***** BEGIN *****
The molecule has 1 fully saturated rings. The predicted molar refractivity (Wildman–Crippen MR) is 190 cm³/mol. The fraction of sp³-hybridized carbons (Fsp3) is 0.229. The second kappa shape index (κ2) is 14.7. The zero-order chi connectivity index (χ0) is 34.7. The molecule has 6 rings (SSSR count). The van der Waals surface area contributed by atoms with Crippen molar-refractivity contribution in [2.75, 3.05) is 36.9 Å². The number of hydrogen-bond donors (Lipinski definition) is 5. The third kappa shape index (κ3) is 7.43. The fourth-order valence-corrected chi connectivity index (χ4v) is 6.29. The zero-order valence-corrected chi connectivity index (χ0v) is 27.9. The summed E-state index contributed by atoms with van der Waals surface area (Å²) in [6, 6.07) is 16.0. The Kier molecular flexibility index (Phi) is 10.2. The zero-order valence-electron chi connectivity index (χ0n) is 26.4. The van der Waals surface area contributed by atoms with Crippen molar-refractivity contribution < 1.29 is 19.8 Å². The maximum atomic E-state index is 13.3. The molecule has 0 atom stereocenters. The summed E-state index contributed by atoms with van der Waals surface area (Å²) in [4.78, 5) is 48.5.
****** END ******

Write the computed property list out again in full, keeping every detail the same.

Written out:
The molecule has 1 fully saturated rings. The predicted molar refractivity (Wildman–Crippen MR) is 190 cm³/mol. The fraction of sp³-hybridized carbons (Fsp3) is 0.229. The second kappa shape index (κ2) is 14.7. The zero-order chi connectivity index (χ0) is 34.7. The molecule has 6 rings (SSSR count). The van der Waals surface area contributed by atoms with Crippen molar-refractivity contribution in [2.75, 3.05) is 36.9 Å². The number of hydrogen-bond donors (Lipinski definition) is 5. The third kappa shape index (κ3) is 7.43. The fourth-order valence-corrected chi connectivity index (χ4v) is 6.29. The zero-order valence-corrected chi connectivity index (χ0v) is 27.9. The summed E-state index contributed by atoms with van der Waals surface area (Å²) in [6, 6.07) is 16.0. The Kier molecular flexibility index (Phi) is 10.2. The zero-order valence-electron chi connectivity index (χ0n) is 26.4. The van der Waals surface area contributed by atoms with Crippen molar-refractivity contribution < 1.29 is 19.8 Å². The maximum atomic E-state index is 13.3. The molecule has 0 atom stereocenters. The summed E-state index contributed by atoms with van der Waals surface area (Å²) in [4.78, 5) is 48.5.